The year that I taught 2nd grade before, my school was a Reading First school. I had to go to a ton of workshops about literacy to comply with the grant. The best thing I learned about was Words Their Way. I remember initially thinking how overwhelming it would be to fill out those huge assessment sheets for all of the students in my class....but I tried it the following year when I was teaching 4th grade. I literally gave them the spelling test the first day of school (along with a math screener and a writing screener -- those poor children probably thought I was the meanest person in the world!).
It did take a LOT of time to grade them...but I put my students into groups and we fumbled our way through the process. I say fumbled because like anything new it does have its bumps. But by January, you would never know that these children hadn't been doing these sorts forever. They were amazing at them. They got so good that most of them could practice the sort for only 3-5 minutes a day Monday - Thursday and still pass the skill set that week! I also had students do so well that they actually SKIPPED a pattern style.
As always, I am super ultra organized when it comes to keeping up with systems like this. YES, it is overwhelming and YES it will take you time. But it is worth it. I will shout to the rooftops that buying this set is the best $125 I have ever spent in my teaching career.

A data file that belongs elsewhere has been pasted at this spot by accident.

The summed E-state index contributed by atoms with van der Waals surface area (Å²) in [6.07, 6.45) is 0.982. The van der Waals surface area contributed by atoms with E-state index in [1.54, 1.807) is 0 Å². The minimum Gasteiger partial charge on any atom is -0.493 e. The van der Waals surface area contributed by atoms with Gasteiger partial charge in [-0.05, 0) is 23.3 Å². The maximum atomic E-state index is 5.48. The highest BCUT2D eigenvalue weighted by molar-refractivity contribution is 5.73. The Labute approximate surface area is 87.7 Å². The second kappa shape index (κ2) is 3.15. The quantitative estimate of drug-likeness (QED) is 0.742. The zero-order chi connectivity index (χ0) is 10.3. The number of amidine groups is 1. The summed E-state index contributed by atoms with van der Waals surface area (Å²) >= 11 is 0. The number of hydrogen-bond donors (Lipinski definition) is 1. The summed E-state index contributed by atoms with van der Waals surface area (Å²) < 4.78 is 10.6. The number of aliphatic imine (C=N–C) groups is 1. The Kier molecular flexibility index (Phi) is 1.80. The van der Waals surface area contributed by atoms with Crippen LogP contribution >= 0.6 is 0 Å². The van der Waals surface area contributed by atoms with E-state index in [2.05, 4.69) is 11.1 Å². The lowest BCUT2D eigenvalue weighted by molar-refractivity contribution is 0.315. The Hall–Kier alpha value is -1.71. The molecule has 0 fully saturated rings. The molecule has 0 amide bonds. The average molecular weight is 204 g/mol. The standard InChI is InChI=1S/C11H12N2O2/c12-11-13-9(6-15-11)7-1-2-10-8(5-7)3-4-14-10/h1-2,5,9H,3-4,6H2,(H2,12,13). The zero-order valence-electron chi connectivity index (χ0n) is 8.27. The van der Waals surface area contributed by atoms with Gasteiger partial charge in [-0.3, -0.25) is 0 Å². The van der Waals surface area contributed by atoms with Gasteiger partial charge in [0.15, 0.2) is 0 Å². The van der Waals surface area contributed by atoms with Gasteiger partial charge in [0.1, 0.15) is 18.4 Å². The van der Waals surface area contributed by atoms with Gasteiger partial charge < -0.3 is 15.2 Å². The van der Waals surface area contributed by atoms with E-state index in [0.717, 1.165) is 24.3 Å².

First you start with the Words Their Way book itself (which is essential for the background and to get you started -- plus the included CD has a lot of great stuff!). I also have a binder to house my word sort books.
I found this great spelling test tracker at Laura Candler's website and had the students use it to track their progress with their sorts. We pulled these out at Parent Conference and it was really nice to be able to really show the parents how their children were doing. I can tell you that children who did NOT use their word sorts at home did not score as well as those who did and it was really evident on these sheets!